Rain Season Could Bring Devastating Mudslides to Areas Hit by California Wildfires

LOS ANGELES, Oct. 6 (UPI) — Areas burned by the Station fire in Los Angeles could experience “big debris flows” and mudslides during the coming rain season, federal officials said Tuesday.

The U.S. Geological Survey issued a forecast warning foothill communities affected by the Station fire are 80 percent likely to have flows of up to 100,000 cubic yards of debris — enough to cover a football field with 60 vertical feet of mud and rock — the Los Angeles Times reported.

The warning was based on a study of terrain destroyed in the fire, which burned 250 square miles in August and September.

“Some of the areas burned by the Station fire show the highest likelihood for big debris flows that I’ve ever seen,” USGS research geologist Susan Cannon said.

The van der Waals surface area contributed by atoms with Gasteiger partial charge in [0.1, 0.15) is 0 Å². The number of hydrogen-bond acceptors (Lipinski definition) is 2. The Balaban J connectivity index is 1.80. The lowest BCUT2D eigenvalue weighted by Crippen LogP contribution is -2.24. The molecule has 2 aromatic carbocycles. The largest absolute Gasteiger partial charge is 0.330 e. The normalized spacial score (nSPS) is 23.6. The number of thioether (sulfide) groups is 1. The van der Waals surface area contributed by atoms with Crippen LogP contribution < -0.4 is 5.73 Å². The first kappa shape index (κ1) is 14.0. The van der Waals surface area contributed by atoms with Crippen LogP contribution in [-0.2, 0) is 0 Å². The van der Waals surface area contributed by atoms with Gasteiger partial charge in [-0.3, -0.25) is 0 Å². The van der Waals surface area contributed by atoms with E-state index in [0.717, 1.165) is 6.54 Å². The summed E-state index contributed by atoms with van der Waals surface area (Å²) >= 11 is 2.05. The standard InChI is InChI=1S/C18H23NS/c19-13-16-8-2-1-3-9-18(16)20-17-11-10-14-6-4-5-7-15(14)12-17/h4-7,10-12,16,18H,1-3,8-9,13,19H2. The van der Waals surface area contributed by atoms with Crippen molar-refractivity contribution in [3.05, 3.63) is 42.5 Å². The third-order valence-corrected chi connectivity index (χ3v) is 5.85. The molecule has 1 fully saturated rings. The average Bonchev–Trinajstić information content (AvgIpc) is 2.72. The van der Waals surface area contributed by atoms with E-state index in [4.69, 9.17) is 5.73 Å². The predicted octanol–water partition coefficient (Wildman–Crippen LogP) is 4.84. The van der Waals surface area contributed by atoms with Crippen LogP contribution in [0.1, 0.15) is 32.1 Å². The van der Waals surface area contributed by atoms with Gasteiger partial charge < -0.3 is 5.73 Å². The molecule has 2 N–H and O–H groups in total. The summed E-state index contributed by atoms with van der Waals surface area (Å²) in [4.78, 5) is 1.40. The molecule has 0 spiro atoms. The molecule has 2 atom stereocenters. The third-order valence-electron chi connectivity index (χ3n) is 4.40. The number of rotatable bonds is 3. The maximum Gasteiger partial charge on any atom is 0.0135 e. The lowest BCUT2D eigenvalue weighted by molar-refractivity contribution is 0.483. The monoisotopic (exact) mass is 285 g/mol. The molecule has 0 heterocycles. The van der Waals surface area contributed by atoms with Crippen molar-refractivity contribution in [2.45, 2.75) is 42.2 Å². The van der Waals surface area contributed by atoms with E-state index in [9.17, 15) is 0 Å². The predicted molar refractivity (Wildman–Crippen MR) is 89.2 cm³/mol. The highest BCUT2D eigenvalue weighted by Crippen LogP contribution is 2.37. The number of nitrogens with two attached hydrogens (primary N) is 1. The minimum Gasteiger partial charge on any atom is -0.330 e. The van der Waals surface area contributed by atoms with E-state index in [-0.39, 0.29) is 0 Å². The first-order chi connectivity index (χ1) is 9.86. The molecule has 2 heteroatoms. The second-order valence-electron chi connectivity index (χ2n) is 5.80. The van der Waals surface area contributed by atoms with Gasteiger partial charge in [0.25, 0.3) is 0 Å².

“We don’t have the science to model where it will travel, but there’s a really good chance of a big debris flow happening within that drainage system,” she said.

The USGS said there were high probabilities that an intense thunderstorm lasting three hours or a gentle rain that lasts 12 hours could be enough to trigger mudflows in the foothills of the San Gabriel Mountains.

Copyright 2009 by United Press International

Categorized | Trees & Forestry
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